“We are encouraged that the required majority of CITES Parties voting this morning supported the shark listing proposals,” said Ali Hood from Shark Trust. “Between now and plenary, we will be urging governments to remain vigilant and ensure final adoption of these vital international trade controls.”
“It is a great victory for conservation, but it is a great victory for CITES as well,” said Dr. Susan Liebermann of the Pew Environment Group.
Humane Society International Deputy Wildlife Director Rebecca Regnery applauded the vote, saying, “Increased protections are crucial for the survival of these vulnerable and over-exploited species threatened by over-fishing, illegal fishing, finning and gilling.”
Revulsion at the practice of shark finning helped to drive the votes in favor of regulating international trade in sharks.
“Removing the most valuable parts of the species and throwing the mutilated animal back in to the ocean is cruel and wasteful,” said Regnlery. “We urge CITES parties to uphold the decision for the remainder of the meeting.”
Carlos Drews, head of WWF’s delegation at the CITES meeting, said, “This is a landmark moment showing that the world’s governments support sustainable fisheries and are concerned about the reckless over-exploitation of sharks for commercial use. Today’s decision will go a long way in slowing down the frenzied overfishing of sharks that is pushing them to the brink of collapse to feed the luxury goods market.”
Through March 14, CITES member countries are meeting to decide which species to protect by imposing controls or bans on their international commercial trade by adding them to one of the treaty’s appendices. An animal or plant placed on CITES Appendix I receives the highest level of protection – international commercial trade in its parts and products is banned. A listing on Appendix II allows for international trade, but with regulations.
A proposal by Australia to protect the freshwater sawfish, Pristis microdon, by upgrading its listing to Appendix I was also approved.
Once abundant throughout the Indo-West Pacific, the freshwater sawfish is disappearing due to overfishing and habitat modification and destruction by dams, weirs and barrages, mining and agricultural operations.
In 2007, the 14th meeting of the CITES Conference of the Parties agreed to list all sawfish species on Appendix I. This listing was modified by Australia to place P. microdon on Appendix II because it was thought that populations in Australia could support a small harvest to provide animals to public aquaria. But Australia changed its position in light of new information from genetic studies showing that any reduction of sawfish females in one region is not likely to be replenished by migration from another region, so any trade at all pushes the species towards extinction.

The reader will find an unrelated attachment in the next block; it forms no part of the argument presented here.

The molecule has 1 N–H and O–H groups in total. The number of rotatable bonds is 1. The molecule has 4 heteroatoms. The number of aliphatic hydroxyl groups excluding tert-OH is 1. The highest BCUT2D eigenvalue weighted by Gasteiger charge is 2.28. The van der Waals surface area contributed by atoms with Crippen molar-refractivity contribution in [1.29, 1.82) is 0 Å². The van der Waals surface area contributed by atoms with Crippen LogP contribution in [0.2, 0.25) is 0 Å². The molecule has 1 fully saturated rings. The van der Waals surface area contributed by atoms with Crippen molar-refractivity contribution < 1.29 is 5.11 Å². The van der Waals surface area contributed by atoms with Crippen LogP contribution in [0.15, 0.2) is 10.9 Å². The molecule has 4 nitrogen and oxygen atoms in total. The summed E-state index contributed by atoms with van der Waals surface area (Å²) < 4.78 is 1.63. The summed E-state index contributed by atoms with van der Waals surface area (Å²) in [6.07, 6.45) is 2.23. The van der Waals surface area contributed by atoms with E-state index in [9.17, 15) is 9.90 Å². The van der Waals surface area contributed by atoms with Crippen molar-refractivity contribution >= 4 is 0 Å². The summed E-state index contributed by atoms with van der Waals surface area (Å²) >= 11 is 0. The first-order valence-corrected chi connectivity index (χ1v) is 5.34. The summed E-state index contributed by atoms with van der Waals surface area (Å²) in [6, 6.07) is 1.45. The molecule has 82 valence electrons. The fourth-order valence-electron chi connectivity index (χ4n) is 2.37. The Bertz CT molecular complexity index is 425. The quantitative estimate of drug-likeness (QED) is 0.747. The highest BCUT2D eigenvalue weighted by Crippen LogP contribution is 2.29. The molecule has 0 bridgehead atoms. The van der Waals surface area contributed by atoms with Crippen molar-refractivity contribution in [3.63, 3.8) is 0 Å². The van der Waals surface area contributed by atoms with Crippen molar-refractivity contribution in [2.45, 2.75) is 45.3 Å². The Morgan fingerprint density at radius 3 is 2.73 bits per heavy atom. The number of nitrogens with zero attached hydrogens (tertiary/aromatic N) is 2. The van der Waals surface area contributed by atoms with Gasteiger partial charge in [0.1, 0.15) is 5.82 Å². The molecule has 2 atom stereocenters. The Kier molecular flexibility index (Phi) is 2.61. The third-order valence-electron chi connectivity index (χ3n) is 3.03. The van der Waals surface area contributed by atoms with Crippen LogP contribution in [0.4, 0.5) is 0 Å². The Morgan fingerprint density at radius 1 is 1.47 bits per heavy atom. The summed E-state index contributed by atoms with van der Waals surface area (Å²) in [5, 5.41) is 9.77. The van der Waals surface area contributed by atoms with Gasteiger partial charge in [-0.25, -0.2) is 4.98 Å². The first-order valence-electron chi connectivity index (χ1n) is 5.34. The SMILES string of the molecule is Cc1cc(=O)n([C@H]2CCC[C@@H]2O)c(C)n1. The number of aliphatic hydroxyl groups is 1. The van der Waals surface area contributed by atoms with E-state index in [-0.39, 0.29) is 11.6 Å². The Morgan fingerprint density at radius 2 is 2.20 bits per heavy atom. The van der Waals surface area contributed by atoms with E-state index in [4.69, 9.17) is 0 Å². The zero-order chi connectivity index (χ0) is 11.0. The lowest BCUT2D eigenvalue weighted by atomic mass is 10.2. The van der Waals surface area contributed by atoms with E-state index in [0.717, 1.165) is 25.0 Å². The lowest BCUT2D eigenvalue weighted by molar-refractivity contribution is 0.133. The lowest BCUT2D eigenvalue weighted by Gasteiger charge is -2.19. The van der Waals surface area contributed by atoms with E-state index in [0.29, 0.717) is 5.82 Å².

On Friday, governments voted to accept a U.S. proposal to regulate international trade of Blanding’s turtles, spotted turtles and diamondback terrapins. The decision is intended to curb overexploitation of the freshwater turtles for Asian food and medicinal markets.
“I’m so pleased that the nations of the world are acting to save freshwater turtles in the United States,” said the Collette Adkins Giese, an attorney and biologist with the Center for Biological Diversity. “International protection is vital for the survival of our wild freshwater turtles, which are suffering from overexploitation, habitat loss and other threats.”
The United States is a turtle biodiversity hotspot, inhabited by more types of turtles than any other country in the world.
Most of the more than two million wild-caught, live turtles exported from the United States each year supply food and medicinal markets in Asia, where native turtle populations have been depleted by consumption. Adult turtles are also taken from the wild to breed hatchlings for the international pet trade.
“Turtle traders are depleting U.S. populations at a frightening rate. It’s got to stop soon or we’re going to lose these incredible animals from the wild,” said Adkins Giese. “Commercial trade only compounds the problems native turtles already face from habitat destruction, water pollution and being hit and killed by cars.”